Confirmed speakers at the conference include: • Mora J. Beauchamp-Byrd, Associate Professor at the University of Tampa, US • Bridget Cooks, Associate Professor in the Department of Art History and the Department of African American Studies, University of California, Irvine, US • Abby Eron, Registrar at the Howard University Gallery of Art • Amber Esseiva, Associate Curator at the Institute for Contemporary Art, Virginia Commonwealth University, US and CCS Bard alum • Cheryl Finley, Inaugural Distinguished Visiting Director of the Atlanta University Center Collective for the Study of Art History & Curatorial Studies, Spelman College, and Professor of Art History at Cornell University, US • Languid Hands (Imani Robinson and Rabz Lansiquot), independent curators and Curatorial Fellows at Cubitt Gallery, UK • Julie McGee, Associate Professor of Africana Studies and Art History and Director of the Interdisciplinary Humanities Research Center, University of Delaware, US • Kobena Mercer, Associate Professor at Bard College, US • Derek Conrad Murray, Professor of Art History at the University of California, Santa Cruz, US • Serubiri Moses, independent curator and CCS Bard alum, US • Senam Okudzeto, Artist and Educator, Switzerland and US • Monique Renee Scott, Professor of Art History and Director of Museum Studies at Bryn Mawr College, US • Jamaal B. Sheats, Director of Fisk University Galleries, US • Richard J. Powell, John Spencer Bassett Professor of Art & Art History at Duke University, US • Howard Michael Singerman, Phyllis and Joseph Caroff Chair of Art and Art History at Hunter College, City University of New York, US • Marlene Smith, artist, curator, and Research Manager of Black Artists and Modernism, University of the Arts London and Middlesex University London, UK • Lucy Steeds, Reader at Central Saint Martins, University of the Arts London, UK • Brittany Webb, Curator at the John Rhoden Collection, Pennsylvania Academy of the Fine Arts, US.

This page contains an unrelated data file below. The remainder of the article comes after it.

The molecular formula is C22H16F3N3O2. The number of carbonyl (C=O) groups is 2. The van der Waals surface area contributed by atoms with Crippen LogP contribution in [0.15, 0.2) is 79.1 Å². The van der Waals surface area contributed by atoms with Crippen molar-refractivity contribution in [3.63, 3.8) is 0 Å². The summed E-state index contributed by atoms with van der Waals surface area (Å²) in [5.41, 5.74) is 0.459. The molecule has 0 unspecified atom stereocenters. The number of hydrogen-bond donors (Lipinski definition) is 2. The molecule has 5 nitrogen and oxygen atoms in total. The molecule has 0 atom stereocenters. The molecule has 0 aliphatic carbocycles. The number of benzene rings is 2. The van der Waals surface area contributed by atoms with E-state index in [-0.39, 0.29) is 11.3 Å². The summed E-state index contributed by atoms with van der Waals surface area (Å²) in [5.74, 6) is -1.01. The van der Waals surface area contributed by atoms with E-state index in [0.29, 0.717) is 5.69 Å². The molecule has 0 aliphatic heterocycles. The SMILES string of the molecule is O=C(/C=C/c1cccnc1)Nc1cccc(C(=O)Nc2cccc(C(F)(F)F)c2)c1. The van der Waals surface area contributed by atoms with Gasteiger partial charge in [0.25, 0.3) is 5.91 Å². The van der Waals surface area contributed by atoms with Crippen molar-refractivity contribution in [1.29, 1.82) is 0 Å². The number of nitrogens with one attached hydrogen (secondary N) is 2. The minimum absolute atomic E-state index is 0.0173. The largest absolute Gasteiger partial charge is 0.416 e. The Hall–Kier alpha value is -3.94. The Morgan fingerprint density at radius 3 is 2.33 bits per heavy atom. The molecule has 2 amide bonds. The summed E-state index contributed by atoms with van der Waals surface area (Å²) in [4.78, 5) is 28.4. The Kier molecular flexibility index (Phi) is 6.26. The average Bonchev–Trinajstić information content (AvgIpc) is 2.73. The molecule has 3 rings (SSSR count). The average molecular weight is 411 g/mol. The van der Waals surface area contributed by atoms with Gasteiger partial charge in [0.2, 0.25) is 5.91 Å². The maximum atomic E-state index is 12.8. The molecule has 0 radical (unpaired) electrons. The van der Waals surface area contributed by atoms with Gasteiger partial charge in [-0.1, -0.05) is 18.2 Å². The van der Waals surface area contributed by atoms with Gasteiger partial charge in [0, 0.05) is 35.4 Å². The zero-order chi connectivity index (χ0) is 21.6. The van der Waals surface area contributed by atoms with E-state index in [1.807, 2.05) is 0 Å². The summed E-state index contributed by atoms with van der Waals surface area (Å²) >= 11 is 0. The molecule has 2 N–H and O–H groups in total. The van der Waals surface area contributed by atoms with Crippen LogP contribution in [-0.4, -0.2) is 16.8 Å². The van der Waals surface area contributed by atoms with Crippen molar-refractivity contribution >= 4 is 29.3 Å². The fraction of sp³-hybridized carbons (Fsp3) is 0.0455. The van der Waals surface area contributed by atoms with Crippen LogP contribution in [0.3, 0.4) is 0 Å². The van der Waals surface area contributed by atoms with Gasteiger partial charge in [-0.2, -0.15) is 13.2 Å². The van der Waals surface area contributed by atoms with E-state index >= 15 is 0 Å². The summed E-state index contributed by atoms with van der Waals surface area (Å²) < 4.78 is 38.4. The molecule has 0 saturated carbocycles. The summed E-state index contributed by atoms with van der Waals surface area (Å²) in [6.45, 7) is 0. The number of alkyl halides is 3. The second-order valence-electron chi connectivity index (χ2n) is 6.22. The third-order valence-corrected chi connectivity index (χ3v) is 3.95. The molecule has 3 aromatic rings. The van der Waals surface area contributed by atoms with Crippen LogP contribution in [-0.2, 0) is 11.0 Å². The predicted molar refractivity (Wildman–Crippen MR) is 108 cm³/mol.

Reshaping the field: Arts of the African Diasporas on Display is organized by Dr. Nana Adusei-Poku, Associate Professor and Luma Scholar at the Center for Curatorial Studies, Bard College. This conference is made possible in part through the generous support of the Luma Foundation, the National Endowment for the Arts, the Terra Foundation for American Art, and through funding from Dutchess Tourism, administered by Arts Mid-Hudson.
About the Center for Curatorial Studies, Bard College The Center for Curatorial Studies, Bard College (CCS Bard) is the leading international graduate program dedicated exclusively to curatorial studies, a field exploring the historical, intellectual, and social conditions that inform exhibition-making. With the Marieluise Hessel Collection of Contemporary Art at its core, alongside extensive and growing library and archival holdings, CCS Bard has served as an incubator for the most experimental and innovative practices in artistic and curatorial practice since its founding in 1990. Through its rigorous, interdisciplinary program and unmatched resources, CCS Bard provides unparalleled opportunities for students to research and organize museum exhibitions on an independent basis, and in so doing acts as a key platform for the next generation of curators, artists, and art world leaders in the earliest stages of their careers. CCS Bard receives support from a range of public and private foundations and individuals, including major support from the Luma Foundation.